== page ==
Humanism had spread across Europe, and while it split in Italy, so the stable countries north of Italy fostered a return of the movement which began to have the same massive effect. Henry VIII encouraged Englishmen trained in Humanism to replace foreigners in his staff; in France Humanism was seen as the best way to study scripture, and one John Calvin agreed with this, starting a humanist school in Geneva. In Spain, Humanists clashed with the Church and Inquisition and merged with surviving scholasticism as a way to survive. Erasmus, the sixteenth century’s leading Humanist, emerged in the German-speaking lands.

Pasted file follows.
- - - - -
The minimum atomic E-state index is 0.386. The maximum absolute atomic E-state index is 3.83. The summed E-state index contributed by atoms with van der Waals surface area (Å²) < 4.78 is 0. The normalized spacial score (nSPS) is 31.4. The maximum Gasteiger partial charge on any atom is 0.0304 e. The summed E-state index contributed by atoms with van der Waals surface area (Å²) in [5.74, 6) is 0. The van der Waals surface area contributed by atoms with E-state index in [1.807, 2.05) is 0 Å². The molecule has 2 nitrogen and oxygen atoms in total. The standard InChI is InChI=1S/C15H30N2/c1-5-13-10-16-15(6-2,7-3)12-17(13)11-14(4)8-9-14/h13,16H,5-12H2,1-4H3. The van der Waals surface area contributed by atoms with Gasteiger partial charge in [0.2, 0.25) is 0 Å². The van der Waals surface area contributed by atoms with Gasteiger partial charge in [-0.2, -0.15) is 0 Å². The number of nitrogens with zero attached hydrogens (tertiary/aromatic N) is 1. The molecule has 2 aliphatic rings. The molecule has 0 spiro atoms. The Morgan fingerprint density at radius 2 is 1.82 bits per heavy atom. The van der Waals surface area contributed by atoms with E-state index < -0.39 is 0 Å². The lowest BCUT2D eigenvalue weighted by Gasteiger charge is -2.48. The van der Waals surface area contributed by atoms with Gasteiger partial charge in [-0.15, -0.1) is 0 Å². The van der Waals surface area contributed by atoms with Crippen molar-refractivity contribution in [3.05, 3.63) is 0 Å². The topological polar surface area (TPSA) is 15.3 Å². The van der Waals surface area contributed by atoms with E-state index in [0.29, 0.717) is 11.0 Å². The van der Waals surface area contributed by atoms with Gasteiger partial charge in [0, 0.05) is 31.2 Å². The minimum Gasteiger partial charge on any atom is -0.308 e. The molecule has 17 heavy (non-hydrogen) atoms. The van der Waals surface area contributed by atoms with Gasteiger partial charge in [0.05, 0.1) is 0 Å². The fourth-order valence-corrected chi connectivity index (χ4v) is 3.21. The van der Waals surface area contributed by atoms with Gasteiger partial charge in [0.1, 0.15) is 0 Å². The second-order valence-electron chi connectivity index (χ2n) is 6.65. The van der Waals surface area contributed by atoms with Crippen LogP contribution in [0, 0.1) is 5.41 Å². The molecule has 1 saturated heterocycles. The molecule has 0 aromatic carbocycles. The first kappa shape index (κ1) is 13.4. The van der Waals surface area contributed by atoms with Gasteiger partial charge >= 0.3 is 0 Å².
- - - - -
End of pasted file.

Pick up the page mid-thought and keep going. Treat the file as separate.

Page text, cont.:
As far as plastic art was concerned, Italian Renaissance Sculpture reflected the primacy of the human figure, notably the male nude. Both Donatello and Michelangelo relied heavily on the human body, but used it neither as a vehicle for restless Gothic energy nor for static Classic nobility, but for deeper spiritual meaning. Two of the greatest Renaissance sculptures were: David by Donatello (1440-43, Bargello, Florence) and David by Michelangelo (1501-4, Academy of Arts Gallery, Florence). Note: For artists and styles inspired by the arts of classical antiquity, see: Classicism in Art (800 onwards).